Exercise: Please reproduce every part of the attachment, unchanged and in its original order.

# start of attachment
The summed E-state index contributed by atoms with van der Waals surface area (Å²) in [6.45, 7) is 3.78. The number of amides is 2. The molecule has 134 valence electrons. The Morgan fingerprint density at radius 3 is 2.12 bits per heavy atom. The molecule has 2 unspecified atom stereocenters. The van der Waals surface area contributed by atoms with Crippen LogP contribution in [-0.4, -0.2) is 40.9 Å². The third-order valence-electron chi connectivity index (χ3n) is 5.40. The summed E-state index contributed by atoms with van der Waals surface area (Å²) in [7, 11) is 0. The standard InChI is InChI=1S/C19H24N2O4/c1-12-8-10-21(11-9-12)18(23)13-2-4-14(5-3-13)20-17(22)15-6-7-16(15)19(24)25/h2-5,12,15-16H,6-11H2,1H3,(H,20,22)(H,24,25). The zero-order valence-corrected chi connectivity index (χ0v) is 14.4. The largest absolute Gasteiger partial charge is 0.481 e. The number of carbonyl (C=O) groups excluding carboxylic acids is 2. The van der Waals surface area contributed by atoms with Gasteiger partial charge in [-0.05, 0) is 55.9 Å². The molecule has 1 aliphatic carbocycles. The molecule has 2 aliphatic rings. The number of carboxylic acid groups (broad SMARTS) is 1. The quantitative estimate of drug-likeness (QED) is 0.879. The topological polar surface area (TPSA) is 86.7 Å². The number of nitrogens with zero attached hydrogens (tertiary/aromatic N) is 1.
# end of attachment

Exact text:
The summed E-state index contributed by atoms with van der Waals surface area (Å²) in [6.45, 7) is 3.78. The number of amides is 2. The molecule has 134 valence electrons. The Morgan fingerprint density at radius 3 is 2.12 bits per heavy atom. The molecule has 2 unspecified atom stereocenters. The van der Waals surface area contributed by atoms with Crippen LogP contribution in [-0.4, -0.2) is 40.9 Å². The third-order valence-electron chi connectivity index (χ3n) is 5.40. The summed E-state index contributed by atoms with van der Waals surface area (Å²) in [7, 11) is 0. The standard InChI is InChI=1S/C19H24N2O4/c1-12-8-10-21(11-9-12)18(23)13-2-4-14(5-3-13)20-17(22)15-6-7-16(15)19(24)25/h2-5,12,15-16H,6-11H2,1H3,(H,20,22)(H,24,25). The zero-order valence-corrected chi connectivity index (χ0v) is 14.4. The largest absolute Gasteiger partial charge is 0.481 e. The number of carbonyl (C=O) groups excluding carboxylic acids is 2. The van der Waals surface area contributed by atoms with Gasteiger partial charge in [-0.05, 0) is 55.9 Å². The molecule has 1 aliphatic carbocycles. The molecule has 2 aliphatic rings. The number of carboxylic acid groups (broad SMARTS) is 1. The quantitative estimate of drug-likeness (QED) is 0.879. The topological polar surface area (TPSA) is 86.7 Å². The number of nitrogens with zero attached hydrogens (tertiary/aromatic N) is 1.